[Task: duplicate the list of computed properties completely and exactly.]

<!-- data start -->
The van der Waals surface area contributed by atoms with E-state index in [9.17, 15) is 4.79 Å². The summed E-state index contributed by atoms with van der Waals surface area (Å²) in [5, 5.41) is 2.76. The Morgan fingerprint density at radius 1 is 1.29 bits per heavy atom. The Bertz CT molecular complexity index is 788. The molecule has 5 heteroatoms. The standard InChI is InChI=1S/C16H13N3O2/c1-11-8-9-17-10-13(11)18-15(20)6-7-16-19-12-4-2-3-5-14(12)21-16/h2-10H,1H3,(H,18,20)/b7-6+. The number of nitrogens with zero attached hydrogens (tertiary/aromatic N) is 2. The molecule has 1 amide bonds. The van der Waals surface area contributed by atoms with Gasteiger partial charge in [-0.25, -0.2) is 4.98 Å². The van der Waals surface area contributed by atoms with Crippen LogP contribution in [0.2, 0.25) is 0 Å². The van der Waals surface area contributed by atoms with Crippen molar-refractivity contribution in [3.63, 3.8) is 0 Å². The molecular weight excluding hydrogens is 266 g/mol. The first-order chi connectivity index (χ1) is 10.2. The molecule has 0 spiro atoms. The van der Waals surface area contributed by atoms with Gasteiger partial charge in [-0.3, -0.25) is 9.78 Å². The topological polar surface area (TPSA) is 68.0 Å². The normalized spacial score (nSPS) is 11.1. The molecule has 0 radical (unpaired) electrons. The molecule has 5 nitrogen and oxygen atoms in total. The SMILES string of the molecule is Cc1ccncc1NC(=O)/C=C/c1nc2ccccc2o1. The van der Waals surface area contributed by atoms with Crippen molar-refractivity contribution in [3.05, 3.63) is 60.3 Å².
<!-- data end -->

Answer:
The van der Waals surface area contributed by atoms with E-state index in [9.17, 15) is 4.79 Å². The summed E-state index contributed by atoms with van der Waals surface area (Å²) in [5, 5.41) is 2.76. The Morgan fingerprint density at radius 1 is 1.29 bits per heavy atom. The Bertz CT molecular complexity index is 788. The molecule has 5 heteroatoms. The standard InChI is InChI=1S/C16H13N3O2/c1-11-8-9-17-10-13(11)18-15(20)6-7-16-19-12-4-2-3-5-14(12)21-16/h2-10H,1H3,(H,18,20)/b7-6+. The number of nitrogens with zero attached hydrogens (tertiary/aromatic N) is 2. The molecule has 1 amide bonds. The van der Waals surface area contributed by atoms with Gasteiger partial charge in [-0.25, -0.2) is 4.98 Å². The van der Waals surface area contributed by atoms with Crippen LogP contribution in [0.2, 0.25) is 0 Å². The van der Waals surface area contributed by atoms with Crippen molar-refractivity contribution in [3.63, 3.8) is 0 Å². The molecular weight excluding hydrogens is 266 g/mol. The first-order chi connectivity index (χ1) is 10.2. The molecule has 0 spiro atoms. The van der Waals surface area contributed by atoms with Gasteiger partial charge in [-0.3, -0.25) is 9.78 Å². The topological polar surface area (TPSA) is 68.0 Å². The normalized spacial score (nSPS) is 11.1. The molecule has 0 radical (unpaired) electrons. The molecule has 5 nitrogen and oxygen atoms in total. The SMILES string of the molecule is Cc1ccncc1NC(=O)/C=C/c1nc2ccccc2o1. The van der Waals surface area contributed by atoms with Crippen molar-refractivity contribution in [3.05, 3.63) is 60.3 Å².